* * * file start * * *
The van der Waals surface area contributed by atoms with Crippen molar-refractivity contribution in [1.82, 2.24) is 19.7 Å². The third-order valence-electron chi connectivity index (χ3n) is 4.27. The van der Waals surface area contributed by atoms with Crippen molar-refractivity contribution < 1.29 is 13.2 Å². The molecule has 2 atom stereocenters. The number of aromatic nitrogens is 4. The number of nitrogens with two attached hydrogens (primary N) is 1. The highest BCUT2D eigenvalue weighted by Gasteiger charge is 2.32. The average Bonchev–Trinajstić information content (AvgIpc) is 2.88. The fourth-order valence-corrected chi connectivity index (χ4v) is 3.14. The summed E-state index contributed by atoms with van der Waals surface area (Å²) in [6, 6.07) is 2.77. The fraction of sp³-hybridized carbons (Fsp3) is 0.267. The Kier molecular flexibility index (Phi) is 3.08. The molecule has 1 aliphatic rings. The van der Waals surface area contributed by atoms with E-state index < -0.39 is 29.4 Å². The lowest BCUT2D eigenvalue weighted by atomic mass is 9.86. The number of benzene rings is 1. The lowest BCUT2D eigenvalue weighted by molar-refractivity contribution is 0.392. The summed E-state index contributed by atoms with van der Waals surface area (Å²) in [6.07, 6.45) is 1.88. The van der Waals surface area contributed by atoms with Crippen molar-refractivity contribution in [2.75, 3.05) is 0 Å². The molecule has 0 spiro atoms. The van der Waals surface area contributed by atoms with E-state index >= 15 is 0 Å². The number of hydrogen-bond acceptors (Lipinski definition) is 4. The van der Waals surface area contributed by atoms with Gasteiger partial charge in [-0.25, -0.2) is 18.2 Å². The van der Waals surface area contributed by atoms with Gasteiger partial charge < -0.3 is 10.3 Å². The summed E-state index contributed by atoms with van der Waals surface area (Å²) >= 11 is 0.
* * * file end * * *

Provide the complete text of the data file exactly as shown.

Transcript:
The van der Waals surface area contributed by atoms with Crippen molar-refractivity contribution in [1.82, 2.24) is 19.7 Å². The third-order valence-electron chi connectivity index (χ3n) is 4.27. The van der Waals surface area contributed by atoms with Crippen molar-refractivity contribution < 1.29 is 13.2 Å². The molecule has 2 atom stereocenters. The number of aromatic nitrogens is 4. The number of nitrogens with two attached hydrogens (primary N) is 1. The highest BCUT2D eigenvalue weighted by Gasteiger charge is 2.32. The average Bonchev–Trinajstić information content (AvgIpc) is 2.88. The fourth-order valence-corrected chi connectivity index (χ4v) is 3.14. The summed E-state index contributed by atoms with van der Waals surface area (Å²) in [6, 6.07) is 2.77. The fraction of sp³-hybridized carbons (Fsp3) is 0.267. The Kier molecular flexibility index (Phi) is 3.08. The molecule has 1 aliphatic rings. The van der Waals surface area contributed by atoms with E-state index < -0.39 is 29.4 Å². The lowest BCUT2D eigenvalue weighted by atomic mass is 9.86. The number of benzene rings is 1. The lowest BCUT2D eigenvalue weighted by molar-refractivity contribution is 0.392. The summed E-state index contributed by atoms with van der Waals surface area (Å²) in [6.07, 6.45) is 1.88. The van der Waals surface area contributed by atoms with Crippen molar-refractivity contribution in [2.75, 3.05) is 0 Å². The molecule has 0 spiro atoms. The van der Waals surface area contributed by atoms with E-state index >= 15 is 0 Å². The number of hydrogen-bond acceptors (Lipinski definition) is 4. The van der Waals surface area contributed by atoms with Gasteiger partial charge in [-0.25, -0.2) is 18.2 Å². The van der Waals surface area contributed by atoms with Gasteiger partial charge < -0.3 is 10.3 Å². The summed E-state index contributed by atoms with van der Waals surface area (Å²) >= 11 is 0.